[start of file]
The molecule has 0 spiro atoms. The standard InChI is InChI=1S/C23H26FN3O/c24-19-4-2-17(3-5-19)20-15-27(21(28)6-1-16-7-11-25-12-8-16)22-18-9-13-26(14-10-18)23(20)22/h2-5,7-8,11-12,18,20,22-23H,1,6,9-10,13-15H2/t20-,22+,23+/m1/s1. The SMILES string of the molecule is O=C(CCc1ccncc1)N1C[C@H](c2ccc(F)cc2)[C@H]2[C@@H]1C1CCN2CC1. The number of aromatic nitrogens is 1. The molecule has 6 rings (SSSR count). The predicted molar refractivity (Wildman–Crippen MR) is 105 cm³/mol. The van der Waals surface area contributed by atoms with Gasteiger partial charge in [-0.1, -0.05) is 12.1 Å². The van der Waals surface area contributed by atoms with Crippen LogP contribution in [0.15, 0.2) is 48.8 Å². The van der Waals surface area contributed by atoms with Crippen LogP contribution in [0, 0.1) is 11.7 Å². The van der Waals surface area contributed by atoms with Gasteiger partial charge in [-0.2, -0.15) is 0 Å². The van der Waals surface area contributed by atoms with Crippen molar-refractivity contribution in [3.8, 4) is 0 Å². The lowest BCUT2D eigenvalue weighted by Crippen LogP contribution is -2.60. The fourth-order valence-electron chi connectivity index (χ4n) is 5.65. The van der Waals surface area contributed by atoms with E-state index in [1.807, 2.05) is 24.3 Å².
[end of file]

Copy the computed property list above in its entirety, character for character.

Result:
The molecule has 0 spiro atoms. The standard InChI is InChI=1S/C23H26FN3O/c24-19-4-2-17(3-5-19)20-15-27(21(28)6-1-16-7-11-25-12-8-16)22-18-9-13-26(14-10-18)23(20)22/h2-5,7-8,11-12,18,20,22-23H,1,6,9-10,13-15H2/t20-,22+,23+/m1/s1. The SMILES string of the molecule is O=C(CCc1ccncc1)N1C[C@H](c2ccc(F)cc2)[C@H]2[C@@H]1C1CCN2CC1. The number of aromatic nitrogens is 1. The molecule has 6 rings (SSSR count). The predicted molar refractivity (Wildman–Crippen MR) is 105 cm³/mol. The van der Waals surface area contributed by atoms with Gasteiger partial charge in [-0.1, -0.05) is 12.1 Å². The van der Waals surface area contributed by atoms with Crippen LogP contribution in [0.15, 0.2) is 48.8 Å². The van der Waals surface area contributed by atoms with Crippen LogP contribution in [0, 0.1) is 11.7 Å². The van der Waals surface area contributed by atoms with Gasteiger partial charge in [-0.2, -0.15) is 0 Å². The van der Waals surface area contributed by atoms with Crippen molar-refractivity contribution in [3.8, 4) is 0 Å². The lowest BCUT2D eigenvalue weighted by Crippen LogP contribution is -2.60. The fourth-order valence-electron chi connectivity index (χ4n) is 5.65. The van der Waals surface area contributed by atoms with E-state index in [1.807, 2.05) is 24.3 Å².